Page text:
Emma s Story
New York, NY USA
Emma s Story
New York, NY USA
For a good portion of high school, I felt like a ghost walking the halls. Physically, I was present. I was maintaining straight A's, involved in the school theater productions, was the Feature Editor of the school paper, ran track, had friends, and went to parties. Mentally and emotionally, however, was another story.
Beginning around the middle of my sophomore year, I started to feel incredibly lost. I did not feel like my voice was being heard enough, like I was not being seen enough- which was ironic, because I was being heard and seen a lot what with all the many activities I was involved in. But still, at the time, it was not enough. I wanted more. More positive results, more acclaim, more respect, more love.
These feelings of being lost and out of control I was experiencing caused me to begin to feel really down on myself. I was confused about who I was and I needed an identity. Thus began my downward spiral of restriction. At the time, restricting my intake made me feel in control and powerful. I was succeeding at things in my life with barely any nutrition to fuel me. What a feat, right? But, I became sicker and sicker.
I was diagnosed with Anorexia Nervosa and, the inside of treatment centers, both outpatient and inpatient, became all too familiar. What was I doing? Everything I thought I was fighting for (a voice, to be seen, more admiration), that wasn't happening. I was even more lost, scared, and confused. I had no control. And I was starting to realize that.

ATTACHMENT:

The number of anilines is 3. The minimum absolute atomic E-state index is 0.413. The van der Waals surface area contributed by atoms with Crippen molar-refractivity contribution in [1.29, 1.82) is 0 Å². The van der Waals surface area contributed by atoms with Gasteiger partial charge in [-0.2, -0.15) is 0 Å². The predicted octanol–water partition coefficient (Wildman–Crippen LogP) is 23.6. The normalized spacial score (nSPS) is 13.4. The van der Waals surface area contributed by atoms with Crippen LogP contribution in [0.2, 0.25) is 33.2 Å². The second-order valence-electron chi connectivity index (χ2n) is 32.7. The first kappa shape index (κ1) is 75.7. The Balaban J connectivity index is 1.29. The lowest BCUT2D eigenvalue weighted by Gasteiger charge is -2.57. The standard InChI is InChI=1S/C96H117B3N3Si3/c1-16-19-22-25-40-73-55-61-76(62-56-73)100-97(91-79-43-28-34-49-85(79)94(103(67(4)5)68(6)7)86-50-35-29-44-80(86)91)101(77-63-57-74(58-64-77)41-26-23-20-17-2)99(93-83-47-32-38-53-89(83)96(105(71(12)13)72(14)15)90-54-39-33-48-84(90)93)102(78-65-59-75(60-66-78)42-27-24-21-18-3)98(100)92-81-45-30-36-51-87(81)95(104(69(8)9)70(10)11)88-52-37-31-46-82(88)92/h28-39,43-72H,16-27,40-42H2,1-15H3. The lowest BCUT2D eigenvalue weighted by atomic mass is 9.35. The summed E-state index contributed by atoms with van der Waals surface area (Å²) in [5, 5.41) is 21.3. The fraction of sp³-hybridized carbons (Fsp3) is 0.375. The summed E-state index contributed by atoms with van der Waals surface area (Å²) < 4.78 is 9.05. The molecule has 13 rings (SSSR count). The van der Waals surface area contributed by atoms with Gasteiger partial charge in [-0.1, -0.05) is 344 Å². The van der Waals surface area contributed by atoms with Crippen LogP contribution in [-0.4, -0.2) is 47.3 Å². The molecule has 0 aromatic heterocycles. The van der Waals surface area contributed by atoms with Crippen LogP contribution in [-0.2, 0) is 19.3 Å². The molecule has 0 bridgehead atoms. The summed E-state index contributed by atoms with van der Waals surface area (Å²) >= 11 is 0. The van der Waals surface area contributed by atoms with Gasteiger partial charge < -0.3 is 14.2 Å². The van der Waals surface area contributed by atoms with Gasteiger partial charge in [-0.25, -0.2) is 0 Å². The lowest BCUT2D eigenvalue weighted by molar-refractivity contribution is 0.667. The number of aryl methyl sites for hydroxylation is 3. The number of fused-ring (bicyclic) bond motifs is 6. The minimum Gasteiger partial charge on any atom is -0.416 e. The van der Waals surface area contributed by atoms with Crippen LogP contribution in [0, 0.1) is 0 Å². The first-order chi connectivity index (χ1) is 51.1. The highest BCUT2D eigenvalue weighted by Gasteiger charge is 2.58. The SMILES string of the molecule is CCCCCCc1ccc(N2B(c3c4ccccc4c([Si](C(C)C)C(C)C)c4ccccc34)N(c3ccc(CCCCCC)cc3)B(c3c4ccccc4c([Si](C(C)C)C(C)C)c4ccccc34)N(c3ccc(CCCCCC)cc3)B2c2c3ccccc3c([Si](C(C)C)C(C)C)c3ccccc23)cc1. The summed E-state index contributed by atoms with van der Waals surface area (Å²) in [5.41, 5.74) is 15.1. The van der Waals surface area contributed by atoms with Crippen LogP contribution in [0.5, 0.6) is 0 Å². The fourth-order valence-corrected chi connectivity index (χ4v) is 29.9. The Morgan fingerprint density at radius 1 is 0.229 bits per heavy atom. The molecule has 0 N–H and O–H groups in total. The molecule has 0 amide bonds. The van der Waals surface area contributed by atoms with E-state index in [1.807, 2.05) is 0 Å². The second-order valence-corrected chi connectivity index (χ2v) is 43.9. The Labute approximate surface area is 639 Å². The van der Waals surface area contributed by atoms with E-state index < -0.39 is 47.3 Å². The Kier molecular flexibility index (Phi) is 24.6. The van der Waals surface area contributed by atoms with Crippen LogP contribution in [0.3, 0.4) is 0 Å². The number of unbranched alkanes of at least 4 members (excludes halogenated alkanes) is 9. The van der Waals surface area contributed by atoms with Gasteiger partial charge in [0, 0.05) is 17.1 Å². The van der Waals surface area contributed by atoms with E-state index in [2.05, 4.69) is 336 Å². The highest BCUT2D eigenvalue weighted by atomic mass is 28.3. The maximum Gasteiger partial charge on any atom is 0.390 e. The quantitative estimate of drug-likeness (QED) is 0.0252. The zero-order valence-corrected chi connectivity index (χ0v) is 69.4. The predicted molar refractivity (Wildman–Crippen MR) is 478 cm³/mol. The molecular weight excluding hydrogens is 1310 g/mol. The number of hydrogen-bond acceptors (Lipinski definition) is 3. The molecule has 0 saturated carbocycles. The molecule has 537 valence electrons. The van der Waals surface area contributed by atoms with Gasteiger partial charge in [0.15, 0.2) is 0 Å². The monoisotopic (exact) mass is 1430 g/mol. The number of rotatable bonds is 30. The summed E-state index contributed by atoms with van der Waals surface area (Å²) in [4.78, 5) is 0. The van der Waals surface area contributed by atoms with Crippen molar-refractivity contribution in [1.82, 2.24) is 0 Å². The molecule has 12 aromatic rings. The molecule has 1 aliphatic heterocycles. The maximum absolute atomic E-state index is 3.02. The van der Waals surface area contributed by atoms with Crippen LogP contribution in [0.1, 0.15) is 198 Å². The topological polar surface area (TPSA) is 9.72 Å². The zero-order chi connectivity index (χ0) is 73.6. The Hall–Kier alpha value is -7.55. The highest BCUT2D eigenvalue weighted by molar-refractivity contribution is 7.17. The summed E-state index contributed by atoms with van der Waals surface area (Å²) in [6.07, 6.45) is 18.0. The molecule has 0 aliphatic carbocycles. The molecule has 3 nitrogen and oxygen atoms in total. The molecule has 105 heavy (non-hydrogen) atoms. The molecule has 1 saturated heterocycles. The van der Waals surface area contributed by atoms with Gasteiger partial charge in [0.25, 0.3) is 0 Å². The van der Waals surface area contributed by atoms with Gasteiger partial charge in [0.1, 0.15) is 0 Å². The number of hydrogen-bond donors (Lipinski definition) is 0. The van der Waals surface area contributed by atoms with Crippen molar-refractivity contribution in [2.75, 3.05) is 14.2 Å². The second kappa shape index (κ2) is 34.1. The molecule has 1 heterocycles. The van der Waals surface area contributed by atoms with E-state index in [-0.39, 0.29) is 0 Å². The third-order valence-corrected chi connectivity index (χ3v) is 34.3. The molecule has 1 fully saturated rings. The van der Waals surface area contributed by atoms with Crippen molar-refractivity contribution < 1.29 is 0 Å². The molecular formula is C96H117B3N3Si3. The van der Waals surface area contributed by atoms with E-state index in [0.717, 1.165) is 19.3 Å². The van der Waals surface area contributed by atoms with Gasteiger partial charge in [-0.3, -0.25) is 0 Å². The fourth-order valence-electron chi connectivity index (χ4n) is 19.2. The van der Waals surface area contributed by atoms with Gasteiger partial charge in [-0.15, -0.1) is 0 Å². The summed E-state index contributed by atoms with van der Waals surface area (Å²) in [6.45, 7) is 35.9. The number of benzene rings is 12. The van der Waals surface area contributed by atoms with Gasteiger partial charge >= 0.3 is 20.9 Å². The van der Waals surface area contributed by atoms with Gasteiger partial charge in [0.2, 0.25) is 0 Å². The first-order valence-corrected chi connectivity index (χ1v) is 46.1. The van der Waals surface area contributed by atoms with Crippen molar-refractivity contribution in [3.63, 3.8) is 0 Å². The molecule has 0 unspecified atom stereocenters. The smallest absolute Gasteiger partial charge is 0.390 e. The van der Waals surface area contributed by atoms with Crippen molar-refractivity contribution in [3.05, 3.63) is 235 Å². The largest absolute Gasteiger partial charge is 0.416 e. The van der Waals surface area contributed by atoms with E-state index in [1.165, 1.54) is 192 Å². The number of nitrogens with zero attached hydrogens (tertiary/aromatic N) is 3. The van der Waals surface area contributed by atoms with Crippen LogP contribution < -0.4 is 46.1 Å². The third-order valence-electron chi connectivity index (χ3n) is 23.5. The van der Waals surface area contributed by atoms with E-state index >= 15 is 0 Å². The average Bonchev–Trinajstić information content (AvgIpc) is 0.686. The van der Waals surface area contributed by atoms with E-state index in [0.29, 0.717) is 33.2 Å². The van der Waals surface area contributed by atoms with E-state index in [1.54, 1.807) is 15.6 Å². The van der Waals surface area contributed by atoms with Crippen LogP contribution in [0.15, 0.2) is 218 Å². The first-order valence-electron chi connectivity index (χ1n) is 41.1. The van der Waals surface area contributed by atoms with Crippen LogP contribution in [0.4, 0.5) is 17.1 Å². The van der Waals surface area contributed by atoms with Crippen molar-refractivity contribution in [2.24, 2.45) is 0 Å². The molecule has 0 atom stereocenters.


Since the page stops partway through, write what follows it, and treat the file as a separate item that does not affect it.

The summer before college, I had a choice. I could continue with my eating disorder and probably continue to be in treatment centers, or I could decide to start my recovery journey and get myself to college. I had already been accepted into school, so it was a real option. I could chose the path to my future. Yes, it could be scary because it meant taking the steps to recover. But, I thought it could be really rewarding as well...
There wasn't one particular moment where I just snapped my fingers and recovered. But, as the days and weeks went by that summer, I started to put into play the things I had worked on in treatment. I began to journal. I ate fear foods*. I took walks outside. I remembered why I was here and what I really wanted out of life. And, that was not to be sick and stagnant. I was going to live, thrive, love and inspire.
Today, I am a recent graduate from Fordham University with my Master of Social Work. I seek to work with individuals with eating disorders and help them as they set out on their own recovery journeys. I know what it means to be sick, to feel lost, and to be afraid to take that first step toward recovery.
I want to be there for others as they take that first step. I want to remind them that they have a voice that can and should be heard by the world. Living life in an eating disorder's shadow is no life, and those suffering deserve not to feel invisible."
* fear food - a term for foods that one suffering from an eating disorder finds difficult to incorporate into everyday eating